Protecting “the birds and the bees”

December 20, 2021

Often small, easily overlooked, but so very important. Have you ever thought about a world devoid of bees, butterflies, birds and bats? 

Perhaps thinking about that ‘what if’ scenario is necessary, as the reality would shock anyone into appreciating the value of these organisms. Plant productivity depends on the role undertaken by these beneficial organisms, performing this ecosystem service that is critical to our existence. A new local project, BES-Net TT was recently launched with the objective of improving how we conserve and manage these important organisms - our pollinators.

The importance of pollination and pollinators

Trinidad and Tobago has a rich diversity of plant and animal life, or biodiversity. The islands are home to over 3000 species of plants, some enjoyed for their exotic beauty and some reared as crops for horticulture and food production, alongside other non-native plants. Pollinators are animals that assist plants in reproduction, by transferring pollen grains – which bear the male reproductive material – to the external female plant parts. Pollination is a first step in the process that leads to fertilization, fruit and seed production and hence, plant reproduction. These pollination agents are therefore a critical aid to plants that are unable to self-pollinate or rely on pollination by wind or other means.

Pollinators are however facing tremendous challenges, locally and globally. Their natural habitats are experiencing alteration and destruction through fires, quarrying and development for urban expansion. Indiscriminate use of broad-spectrum insecticides on farms and in homes also negatively impacts their populations. This has serious economic consequences on food security and livelihood activities related to plant production. Local studies have demostrated that the complete loss of pollinators can reduce the production of hot peppers by 88.1%, cucumbers by 96.5% and ochroes by 86.2% .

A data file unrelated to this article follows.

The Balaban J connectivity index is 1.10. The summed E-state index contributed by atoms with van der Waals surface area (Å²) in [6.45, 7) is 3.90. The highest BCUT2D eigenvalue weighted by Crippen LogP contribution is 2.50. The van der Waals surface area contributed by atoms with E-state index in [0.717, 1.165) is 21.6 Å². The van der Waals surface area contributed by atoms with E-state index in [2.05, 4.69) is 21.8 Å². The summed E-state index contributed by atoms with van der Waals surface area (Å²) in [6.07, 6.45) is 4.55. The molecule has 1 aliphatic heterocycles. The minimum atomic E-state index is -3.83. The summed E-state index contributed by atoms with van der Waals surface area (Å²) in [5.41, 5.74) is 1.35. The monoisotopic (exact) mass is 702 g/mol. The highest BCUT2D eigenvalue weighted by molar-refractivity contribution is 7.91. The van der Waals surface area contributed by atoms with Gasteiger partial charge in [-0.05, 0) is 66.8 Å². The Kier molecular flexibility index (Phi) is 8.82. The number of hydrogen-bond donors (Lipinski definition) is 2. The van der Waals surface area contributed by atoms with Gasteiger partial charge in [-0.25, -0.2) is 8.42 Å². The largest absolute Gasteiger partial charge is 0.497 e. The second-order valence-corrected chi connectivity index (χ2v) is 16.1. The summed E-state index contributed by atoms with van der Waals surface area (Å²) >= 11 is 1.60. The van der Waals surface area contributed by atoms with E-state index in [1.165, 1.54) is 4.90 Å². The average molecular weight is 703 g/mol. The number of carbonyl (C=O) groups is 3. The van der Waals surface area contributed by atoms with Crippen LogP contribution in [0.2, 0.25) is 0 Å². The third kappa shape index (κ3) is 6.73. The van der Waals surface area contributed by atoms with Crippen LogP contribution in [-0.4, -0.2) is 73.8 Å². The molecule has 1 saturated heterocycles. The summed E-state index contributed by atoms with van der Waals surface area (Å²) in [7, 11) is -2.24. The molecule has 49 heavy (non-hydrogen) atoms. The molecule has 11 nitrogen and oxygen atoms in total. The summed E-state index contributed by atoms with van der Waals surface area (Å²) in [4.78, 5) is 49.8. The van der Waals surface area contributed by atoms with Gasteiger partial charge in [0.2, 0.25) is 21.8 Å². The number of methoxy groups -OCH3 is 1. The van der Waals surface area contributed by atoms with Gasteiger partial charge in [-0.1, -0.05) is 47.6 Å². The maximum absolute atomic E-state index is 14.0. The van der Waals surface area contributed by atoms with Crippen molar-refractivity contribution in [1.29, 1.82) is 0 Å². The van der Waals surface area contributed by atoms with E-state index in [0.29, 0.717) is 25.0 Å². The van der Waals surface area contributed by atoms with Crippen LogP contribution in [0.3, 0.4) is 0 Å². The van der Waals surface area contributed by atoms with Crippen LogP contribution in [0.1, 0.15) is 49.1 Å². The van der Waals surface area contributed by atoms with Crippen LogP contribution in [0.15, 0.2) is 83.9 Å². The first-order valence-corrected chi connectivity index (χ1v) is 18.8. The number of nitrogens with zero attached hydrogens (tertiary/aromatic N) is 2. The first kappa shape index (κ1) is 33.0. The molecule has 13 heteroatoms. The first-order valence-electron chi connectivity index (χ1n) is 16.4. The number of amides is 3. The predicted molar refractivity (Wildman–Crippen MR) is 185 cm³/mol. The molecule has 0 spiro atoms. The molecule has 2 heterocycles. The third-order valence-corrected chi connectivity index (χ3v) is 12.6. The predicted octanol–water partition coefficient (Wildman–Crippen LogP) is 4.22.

Already experiencing periodic crop losses due to climate change and its attendant weather extremes, any other source of negative impact on food production in Trinidad and Tobago needs to be addressed with corrective action. BES-Net TT, a new project launched on December 15, 2021 and focused on pollinator conservation and management, is therefore very welcome.

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Availability of sorrel for traditional Christmas drinks in Trinidad and Tobago is dependent on our pollinators.

Background on BES-Net

The Global Policy Centre on Resilient Ecosystems and Desertification (GC-RED) is one of the United Nations Development Programme’s (UNDP) Global Policy Centers. GC-RED manages the Biodiversity and Ecosystem Services Network (BES-Net), a capacity sharing “network of networks” initiative that promotes dialogue and cooperation among science, policy and practice communities for effective biodiversity and ecosystem services (BES) management, contributing to long-term human well-being and sustainable development. In partnership with the UN Environment Programme World Conservation Monitoring Centre (UNEP/WCMC), the first phase of BES-Net initiative (2016-2020), or BES-Net I, has been contributing to the capacity building work of the Intergovernmental Platform for Biodiversity and Ecosystem Services (IPBES).